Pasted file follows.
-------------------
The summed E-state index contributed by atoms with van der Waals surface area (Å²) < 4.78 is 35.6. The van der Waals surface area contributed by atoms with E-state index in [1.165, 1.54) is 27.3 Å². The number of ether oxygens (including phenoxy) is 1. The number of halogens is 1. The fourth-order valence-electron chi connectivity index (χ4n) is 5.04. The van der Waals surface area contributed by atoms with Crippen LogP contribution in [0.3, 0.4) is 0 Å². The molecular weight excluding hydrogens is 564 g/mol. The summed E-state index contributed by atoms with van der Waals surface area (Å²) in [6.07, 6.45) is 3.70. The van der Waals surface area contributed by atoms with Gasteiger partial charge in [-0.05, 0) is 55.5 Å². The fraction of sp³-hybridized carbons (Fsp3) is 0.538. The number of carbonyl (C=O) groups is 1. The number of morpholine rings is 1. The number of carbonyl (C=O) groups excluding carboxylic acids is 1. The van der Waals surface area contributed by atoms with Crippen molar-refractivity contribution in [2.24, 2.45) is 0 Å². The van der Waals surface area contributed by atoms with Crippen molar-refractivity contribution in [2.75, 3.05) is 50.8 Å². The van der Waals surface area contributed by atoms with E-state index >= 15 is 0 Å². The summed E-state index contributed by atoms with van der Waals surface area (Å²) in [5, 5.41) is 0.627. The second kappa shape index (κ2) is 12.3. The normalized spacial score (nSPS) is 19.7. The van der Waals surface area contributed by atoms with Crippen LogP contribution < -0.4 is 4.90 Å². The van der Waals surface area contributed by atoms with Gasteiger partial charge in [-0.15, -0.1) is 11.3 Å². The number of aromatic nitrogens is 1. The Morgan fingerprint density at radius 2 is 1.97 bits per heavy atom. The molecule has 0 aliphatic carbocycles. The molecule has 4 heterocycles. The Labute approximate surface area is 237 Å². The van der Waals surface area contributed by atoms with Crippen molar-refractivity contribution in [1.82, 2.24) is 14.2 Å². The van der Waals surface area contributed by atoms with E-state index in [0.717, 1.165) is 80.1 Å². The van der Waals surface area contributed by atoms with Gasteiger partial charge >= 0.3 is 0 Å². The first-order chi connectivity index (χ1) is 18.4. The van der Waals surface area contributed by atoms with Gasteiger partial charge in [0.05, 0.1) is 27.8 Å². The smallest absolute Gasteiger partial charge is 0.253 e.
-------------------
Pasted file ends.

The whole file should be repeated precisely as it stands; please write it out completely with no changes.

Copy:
The summed E-state index contributed by atoms with van der Waals surface area (Å²) < 4.78 is 35.6. The van der Waals surface area contributed by atoms with E-state index in [1.165, 1.54) is 27.3 Å². The number of ether oxygens (including phenoxy) is 1. The number of halogens is 1. The fourth-order valence-electron chi connectivity index (χ4n) is 5.04. The van der Waals surface area contributed by atoms with Crippen LogP contribution in [0.3, 0.4) is 0 Å². The molecular weight excluding hydrogens is 564 g/mol. The summed E-state index contributed by atoms with van der Waals surface area (Å²) in [6.07, 6.45) is 3.70. The van der Waals surface area contributed by atoms with Gasteiger partial charge in [-0.05, 0) is 55.5 Å². The fraction of sp³-hybridized carbons (Fsp3) is 0.538. The number of carbonyl (C=O) groups is 1. The number of morpholine rings is 1. The number of carbonyl (C=O) groups excluding carboxylic acids is 1. The van der Waals surface area contributed by atoms with Crippen molar-refractivity contribution in [2.24, 2.45) is 0 Å². The van der Waals surface area contributed by atoms with Crippen molar-refractivity contribution in [2.75, 3.05) is 50.8 Å². The van der Waals surface area contributed by atoms with E-state index >= 15 is 0 Å². The summed E-state index contributed by atoms with van der Waals surface area (Å²) in [5, 5.41) is 0.627. The second kappa shape index (κ2) is 12.3. The normalized spacial score (nSPS) is 19.7. The van der Waals surface area contributed by atoms with Crippen LogP contribution < -0.4 is 4.90 Å². The van der Waals surface area contributed by atoms with Gasteiger partial charge in [-0.15, -0.1) is 11.3 Å². The number of aromatic nitrogens is 1. The Morgan fingerprint density at radius 2 is 1.97 bits per heavy atom. The molecule has 0 aliphatic carbocycles. The molecule has 4 heterocycles. The Labute approximate surface area is 237 Å². The van der Waals surface area contributed by atoms with Crippen molar-refractivity contribution in [1.82, 2.24) is 14.2 Å². The van der Waals surface area contributed by atoms with E-state index in [0.717, 1.165) is 80.1 Å². The van der Waals surface area contributed by atoms with Gasteiger partial charge >= 0.3 is 0 Å². The first-order chi connectivity index (χ1) is 18.4. The van der Waals surface area contributed by atoms with Gasteiger partial charge in [0.05, 0.1) is 27.8 Å². The smallest absolute Gasteiger partial charge is 0.253 e.